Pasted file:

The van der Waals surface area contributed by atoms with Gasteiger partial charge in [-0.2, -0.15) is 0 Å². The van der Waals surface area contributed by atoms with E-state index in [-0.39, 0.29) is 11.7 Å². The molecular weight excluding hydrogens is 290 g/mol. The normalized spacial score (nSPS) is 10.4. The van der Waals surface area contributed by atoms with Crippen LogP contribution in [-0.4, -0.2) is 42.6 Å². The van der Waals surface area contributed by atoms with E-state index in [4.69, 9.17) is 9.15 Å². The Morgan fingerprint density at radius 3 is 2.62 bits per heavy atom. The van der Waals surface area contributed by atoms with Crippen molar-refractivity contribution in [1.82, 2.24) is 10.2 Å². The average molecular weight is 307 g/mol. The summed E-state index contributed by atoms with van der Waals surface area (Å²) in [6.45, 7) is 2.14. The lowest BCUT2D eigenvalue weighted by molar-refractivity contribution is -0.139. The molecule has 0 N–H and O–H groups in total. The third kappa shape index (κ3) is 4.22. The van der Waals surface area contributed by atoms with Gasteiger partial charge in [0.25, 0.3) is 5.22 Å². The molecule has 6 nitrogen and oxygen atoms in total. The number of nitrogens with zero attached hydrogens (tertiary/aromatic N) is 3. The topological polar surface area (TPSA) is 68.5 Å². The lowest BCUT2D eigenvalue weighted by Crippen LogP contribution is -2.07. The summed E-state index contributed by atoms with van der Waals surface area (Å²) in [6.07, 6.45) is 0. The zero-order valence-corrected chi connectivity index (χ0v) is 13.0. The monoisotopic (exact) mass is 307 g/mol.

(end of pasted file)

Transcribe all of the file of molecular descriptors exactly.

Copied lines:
The van der Waals surface area contributed by atoms with Gasteiger partial charge in [-0.2, -0.15) is 0 Å². The van der Waals surface area contributed by atoms with E-state index in [-0.39, 0.29) is 11.7 Å². The molecular weight excluding hydrogens is 290 g/mol. The normalized spacial score (nSPS) is 10.4. The van der Waals surface area contributed by atoms with Crippen LogP contribution in [-0.4, -0.2) is 42.6 Å². The van der Waals surface area contributed by atoms with E-state index in [4.69, 9.17) is 9.15 Å². The Morgan fingerprint density at radius 3 is 2.62 bits per heavy atom. The van der Waals surface area contributed by atoms with Crippen molar-refractivity contribution in [1.82, 2.24) is 10.2 Å². The average molecular weight is 307 g/mol. The summed E-state index contributed by atoms with van der Waals surface area (Å²) in [6.45, 7) is 2.14. The lowest BCUT2D eigenvalue weighted by molar-refractivity contribution is -0.139. The molecule has 0 N–H and O–H groups in total. The third kappa shape index (κ3) is 4.22. The van der Waals surface area contributed by atoms with Gasteiger partial charge in [0.25, 0.3) is 5.22 Å². The molecule has 6 nitrogen and oxygen atoms in total. The number of nitrogens with zero attached hydrogens (tertiary/aromatic N) is 3. The topological polar surface area (TPSA) is 68.5 Å². The lowest BCUT2D eigenvalue weighted by Crippen LogP contribution is -2.07. The summed E-state index contributed by atoms with van der Waals surface area (Å²) in [6.07, 6.45) is 0. The zero-order valence-corrected chi connectivity index (χ0v) is 13.0. The monoisotopic (exact) mass is 307 g/mol.